Sac Cultural Hub Salutes Survivors of Breast Cancer and Honors Those Loved Ones who have Passed On


Get Involved and Join the Fight Against Breast Cancer

GET INVOLVED NOW! Your support helps to raise breast cancer awareness and help people reduce their risk of cancer; provide free programs and services for breast cancer patients; and fund groundbreaking breast cancer research.

I, Pleshette Robertson, had the AWESOME opportunity to meet Ms. Edna Campbell – Ambassador from Susan G. Komen’s Circle of Promise – a nine year breast cancer survivor and former WNBA Sacramento Monarch’s player. Ms. Campbell presented her testimony in the workshop entitled, Health 360 Focusing on Living Well – Healthy Lifestyle Tips for Women at Any Phase, at the 6th Annual EWOC-Exceptional Women of Color Conference on Saturday, September 13, 2014.

We encourage you to view and share these moving and beautiful Circle of Promise videos featuring two brave survivors with a message of hope to African American women. The Komen Sacramento Affiliate, together with six other Affiliates in California is working to address breast cancer disparities at both the system and individual levels. Our state-wide Initiative will enable Komen to coordinate and deliver partnerships and resources that assist African American women most in need.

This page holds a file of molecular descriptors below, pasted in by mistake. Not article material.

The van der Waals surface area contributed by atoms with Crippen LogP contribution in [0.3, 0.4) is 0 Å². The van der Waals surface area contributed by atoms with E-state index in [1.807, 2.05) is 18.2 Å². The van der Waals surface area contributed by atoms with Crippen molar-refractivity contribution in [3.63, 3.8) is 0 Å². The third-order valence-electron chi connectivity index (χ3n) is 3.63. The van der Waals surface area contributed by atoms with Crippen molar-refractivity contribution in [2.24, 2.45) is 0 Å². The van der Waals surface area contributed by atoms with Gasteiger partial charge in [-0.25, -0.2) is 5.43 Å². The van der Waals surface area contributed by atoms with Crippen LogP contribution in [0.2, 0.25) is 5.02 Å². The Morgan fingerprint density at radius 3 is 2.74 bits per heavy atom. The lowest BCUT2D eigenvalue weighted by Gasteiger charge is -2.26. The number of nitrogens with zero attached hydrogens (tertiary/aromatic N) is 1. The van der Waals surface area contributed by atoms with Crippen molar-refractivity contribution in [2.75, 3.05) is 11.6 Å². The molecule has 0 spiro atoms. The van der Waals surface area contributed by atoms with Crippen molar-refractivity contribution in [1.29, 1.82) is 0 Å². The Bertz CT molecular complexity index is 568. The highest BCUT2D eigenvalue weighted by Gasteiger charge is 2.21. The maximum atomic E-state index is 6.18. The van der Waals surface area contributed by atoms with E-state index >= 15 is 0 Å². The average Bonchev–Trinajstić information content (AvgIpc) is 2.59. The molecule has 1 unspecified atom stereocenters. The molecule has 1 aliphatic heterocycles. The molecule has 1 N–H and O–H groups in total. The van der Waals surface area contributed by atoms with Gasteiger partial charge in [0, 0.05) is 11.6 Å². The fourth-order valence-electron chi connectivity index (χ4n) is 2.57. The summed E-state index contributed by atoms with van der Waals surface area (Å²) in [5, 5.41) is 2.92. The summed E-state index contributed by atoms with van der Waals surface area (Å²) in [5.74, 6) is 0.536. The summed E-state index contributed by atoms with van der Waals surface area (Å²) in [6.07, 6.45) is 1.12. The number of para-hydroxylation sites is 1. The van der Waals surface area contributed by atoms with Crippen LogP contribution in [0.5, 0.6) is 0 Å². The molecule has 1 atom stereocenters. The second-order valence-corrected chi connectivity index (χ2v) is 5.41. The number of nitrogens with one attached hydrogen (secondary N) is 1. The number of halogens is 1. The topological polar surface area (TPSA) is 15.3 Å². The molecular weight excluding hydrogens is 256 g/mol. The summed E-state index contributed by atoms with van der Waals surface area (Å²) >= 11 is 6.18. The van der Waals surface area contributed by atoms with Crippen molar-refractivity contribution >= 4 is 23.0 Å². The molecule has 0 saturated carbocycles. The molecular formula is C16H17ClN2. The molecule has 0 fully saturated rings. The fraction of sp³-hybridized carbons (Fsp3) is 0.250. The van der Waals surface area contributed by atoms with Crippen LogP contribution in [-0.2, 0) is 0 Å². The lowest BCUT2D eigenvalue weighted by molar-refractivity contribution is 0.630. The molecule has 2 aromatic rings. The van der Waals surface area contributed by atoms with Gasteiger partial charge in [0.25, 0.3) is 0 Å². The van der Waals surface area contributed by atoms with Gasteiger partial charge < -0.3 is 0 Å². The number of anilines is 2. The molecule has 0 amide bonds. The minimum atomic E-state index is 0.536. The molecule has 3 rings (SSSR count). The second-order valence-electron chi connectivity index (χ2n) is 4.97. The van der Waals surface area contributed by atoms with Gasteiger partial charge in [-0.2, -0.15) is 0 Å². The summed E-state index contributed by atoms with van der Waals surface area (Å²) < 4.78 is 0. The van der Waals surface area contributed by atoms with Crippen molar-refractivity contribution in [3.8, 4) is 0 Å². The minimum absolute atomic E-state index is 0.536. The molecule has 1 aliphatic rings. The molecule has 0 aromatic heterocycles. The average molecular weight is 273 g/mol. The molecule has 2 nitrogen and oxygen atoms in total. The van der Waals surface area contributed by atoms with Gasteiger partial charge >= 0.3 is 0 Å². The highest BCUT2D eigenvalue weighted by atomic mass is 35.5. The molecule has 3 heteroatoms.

This is My Story – Edna Campbell

Edna Campbell

This is My Story – Jackie Taylor

Jackie Taylor

DID YOU KNOW: Facts About Breast Cancer in the United States

  • One in eight women will be diagnosed with breast cancer in their lifetime.
  • Breast cancer is the most commonly diagnosed cancer in women.
  • Breast cancer is the second leading cause of death among women.
  • Each year it is estimated that over 220,000 women in the United States will be diagnosed with breast cancer.
  • It was estimated 27,060 new cases of breast cancer are expected to occur among African American women in 2013.
  • Among younger women (under age 45), however, the mortality rate of breast cancer is higher in African Americans than in whites. The median age of diagnosis is 57 years for African American women, compared to 62 years for white women
  • Although breast cancer in men is rare, an estimated 2,150 men will be diagnosed with breast cancer.



THE HUB’s Exclusive e-blast ad dated 10.09.2014

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